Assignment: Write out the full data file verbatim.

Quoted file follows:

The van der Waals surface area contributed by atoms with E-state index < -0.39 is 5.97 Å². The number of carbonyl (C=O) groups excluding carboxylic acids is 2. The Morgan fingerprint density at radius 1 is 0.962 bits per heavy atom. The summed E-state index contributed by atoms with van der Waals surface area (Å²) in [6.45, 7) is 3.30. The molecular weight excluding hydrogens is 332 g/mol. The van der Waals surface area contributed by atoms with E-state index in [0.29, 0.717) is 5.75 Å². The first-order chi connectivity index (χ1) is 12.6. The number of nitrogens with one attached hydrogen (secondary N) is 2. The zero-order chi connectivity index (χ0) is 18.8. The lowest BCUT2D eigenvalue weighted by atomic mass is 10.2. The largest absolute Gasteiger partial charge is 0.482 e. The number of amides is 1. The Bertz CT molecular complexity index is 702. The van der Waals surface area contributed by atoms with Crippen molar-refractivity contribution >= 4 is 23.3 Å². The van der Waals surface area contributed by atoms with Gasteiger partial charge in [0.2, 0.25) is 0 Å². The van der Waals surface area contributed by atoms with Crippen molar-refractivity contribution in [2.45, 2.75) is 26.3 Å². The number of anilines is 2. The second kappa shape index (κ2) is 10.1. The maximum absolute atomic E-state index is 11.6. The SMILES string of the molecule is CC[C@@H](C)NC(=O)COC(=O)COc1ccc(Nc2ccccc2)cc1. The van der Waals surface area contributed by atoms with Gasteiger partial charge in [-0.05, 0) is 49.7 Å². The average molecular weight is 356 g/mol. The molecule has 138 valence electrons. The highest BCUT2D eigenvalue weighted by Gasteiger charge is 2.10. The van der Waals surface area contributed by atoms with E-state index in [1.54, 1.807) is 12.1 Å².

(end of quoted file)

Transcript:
The van der Waals surface area contributed by atoms with E-state index < -0.39 is 5.97 Å². The number of carbonyl (C=O) groups excluding carboxylic acids is 2. The Morgan fingerprint density at radius 1 is 0.962 bits per heavy atom. The summed E-state index contributed by atoms with van der Waals surface area (Å²) in [6.45, 7) is 3.30. The molecular weight excluding hydrogens is 332 g/mol. The van der Waals surface area contributed by atoms with E-state index in [0.29, 0.717) is 5.75 Å². The first-order chi connectivity index (χ1) is 12.6. The number of nitrogens with one attached hydrogen (secondary N) is 2. The zero-order chi connectivity index (χ0) is 18.8. The lowest BCUT2D eigenvalue weighted by atomic mass is 10.2. The largest absolute Gasteiger partial charge is 0.482 e. The number of amides is 1. The Bertz CT molecular complexity index is 702. The van der Waals surface area contributed by atoms with Crippen molar-refractivity contribution >= 4 is 23.3 Å². The van der Waals surface area contributed by atoms with Gasteiger partial charge in [0.2, 0.25) is 0 Å². The van der Waals surface area contributed by atoms with Crippen molar-refractivity contribution in [2.45, 2.75) is 26.3 Å². The number of anilines is 2. The second kappa shape index (κ2) is 10.1. The maximum absolute atomic E-state index is 11.6. The SMILES string of the molecule is CC[C@@H](C)NC(=O)COC(=O)COc1ccc(Nc2ccccc2)cc1. The van der Waals surface area contributed by atoms with Gasteiger partial charge in [-0.05, 0) is 49.7 Å². The average molecular weight is 356 g/mol. The molecule has 138 valence electrons. The highest BCUT2D eigenvalue weighted by Gasteiger charge is 2.10. The van der Waals surface area contributed by atoms with E-state index in [1.54, 1.807) is 12.1 Å².